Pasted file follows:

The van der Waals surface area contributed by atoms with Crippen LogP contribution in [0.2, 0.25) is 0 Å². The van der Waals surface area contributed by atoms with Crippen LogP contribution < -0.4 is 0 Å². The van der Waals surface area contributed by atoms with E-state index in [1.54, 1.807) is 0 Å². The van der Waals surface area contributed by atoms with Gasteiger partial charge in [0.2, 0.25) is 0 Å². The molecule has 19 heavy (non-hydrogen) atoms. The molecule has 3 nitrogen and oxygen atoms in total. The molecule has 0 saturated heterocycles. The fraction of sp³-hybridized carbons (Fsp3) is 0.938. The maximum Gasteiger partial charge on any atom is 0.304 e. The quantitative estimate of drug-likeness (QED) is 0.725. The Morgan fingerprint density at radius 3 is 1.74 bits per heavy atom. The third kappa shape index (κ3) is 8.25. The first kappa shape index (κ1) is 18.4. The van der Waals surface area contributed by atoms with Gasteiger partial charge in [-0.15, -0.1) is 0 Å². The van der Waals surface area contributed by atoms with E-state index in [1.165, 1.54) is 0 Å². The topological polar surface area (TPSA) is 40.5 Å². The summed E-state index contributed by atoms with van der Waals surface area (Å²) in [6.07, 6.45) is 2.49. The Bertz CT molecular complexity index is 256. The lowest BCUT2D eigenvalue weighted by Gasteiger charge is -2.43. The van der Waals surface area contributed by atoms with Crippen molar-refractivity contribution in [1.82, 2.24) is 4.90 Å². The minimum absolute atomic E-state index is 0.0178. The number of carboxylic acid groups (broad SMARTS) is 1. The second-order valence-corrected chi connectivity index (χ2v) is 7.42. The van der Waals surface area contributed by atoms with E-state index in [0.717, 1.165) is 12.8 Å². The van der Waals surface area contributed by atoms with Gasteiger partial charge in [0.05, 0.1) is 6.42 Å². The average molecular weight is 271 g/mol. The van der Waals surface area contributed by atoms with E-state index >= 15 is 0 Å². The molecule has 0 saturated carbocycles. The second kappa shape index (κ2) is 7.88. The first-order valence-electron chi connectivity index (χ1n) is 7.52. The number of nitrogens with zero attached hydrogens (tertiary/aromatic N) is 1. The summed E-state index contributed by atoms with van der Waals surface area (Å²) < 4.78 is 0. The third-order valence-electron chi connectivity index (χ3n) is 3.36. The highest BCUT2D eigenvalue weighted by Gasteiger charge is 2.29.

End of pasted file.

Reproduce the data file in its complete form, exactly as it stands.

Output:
The van der Waals surface area contributed by atoms with Crippen LogP contribution in [0.2, 0.25) is 0 Å². The van der Waals surface area contributed by atoms with Crippen LogP contribution < -0.4 is 0 Å². The van der Waals surface area contributed by atoms with E-state index in [1.54, 1.807) is 0 Å². The van der Waals surface area contributed by atoms with Gasteiger partial charge in [0.2, 0.25) is 0 Å². The molecule has 19 heavy (non-hydrogen) atoms. The molecule has 3 nitrogen and oxygen atoms in total. The molecule has 0 saturated heterocycles. The fraction of sp³-hybridized carbons (Fsp3) is 0.938. The maximum Gasteiger partial charge on any atom is 0.304 e. The quantitative estimate of drug-likeness (QED) is 0.725. The Morgan fingerprint density at radius 3 is 1.74 bits per heavy atom. The third kappa shape index (κ3) is 8.25. The first kappa shape index (κ1) is 18.4. The van der Waals surface area contributed by atoms with Gasteiger partial charge in [-0.15, -0.1) is 0 Å². The van der Waals surface area contributed by atoms with E-state index in [1.165, 1.54) is 0 Å². The topological polar surface area (TPSA) is 40.5 Å². The summed E-state index contributed by atoms with van der Waals surface area (Å²) in [6.07, 6.45) is 2.49. The Bertz CT molecular complexity index is 256. The lowest BCUT2D eigenvalue weighted by Gasteiger charge is -2.43. The van der Waals surface area contributed by atoms with Crippen molar-refractivity contribution in [1.82, 2.24) is 4.90 Å². The minimum absolute atomic E-state index is 0.0178. The number of carboxylic acid groups (broad SMARTS) is 1. The second-order valence-corrected chi connectivity index (χ2v) is 7.42. The van der Waals surface area contributed by atoms with E-state index in [0.717, 1.165) is 12.8 Å². The van der Waals surface area contributed by atoms with Gasteiger partial charge in [0.05, 0.1) is 6.42 Å². The average molecular weight is 271 g/mol. The van der Waals surface area contributed by atoms with E-state index >= 15 is 0 Å². The molecule has 0 saturated carbocycles. The second kappa shape index (κ2) is 7.88. The first-order valence-electron chi connectivity index (χ1n) is 7.52. The number of nitrogens with zero attached hydrogens (tertiary/aromatic N) is 1. The summed E-state index contributed by atoms with van der Waals surface area (Å²) < 4.78 is 0. The third-order valence-electron chi connectivity index (χ3n) is 3.36. The highest BCUT2D eigenvalue weighted by Gasteiger charge is 2.29.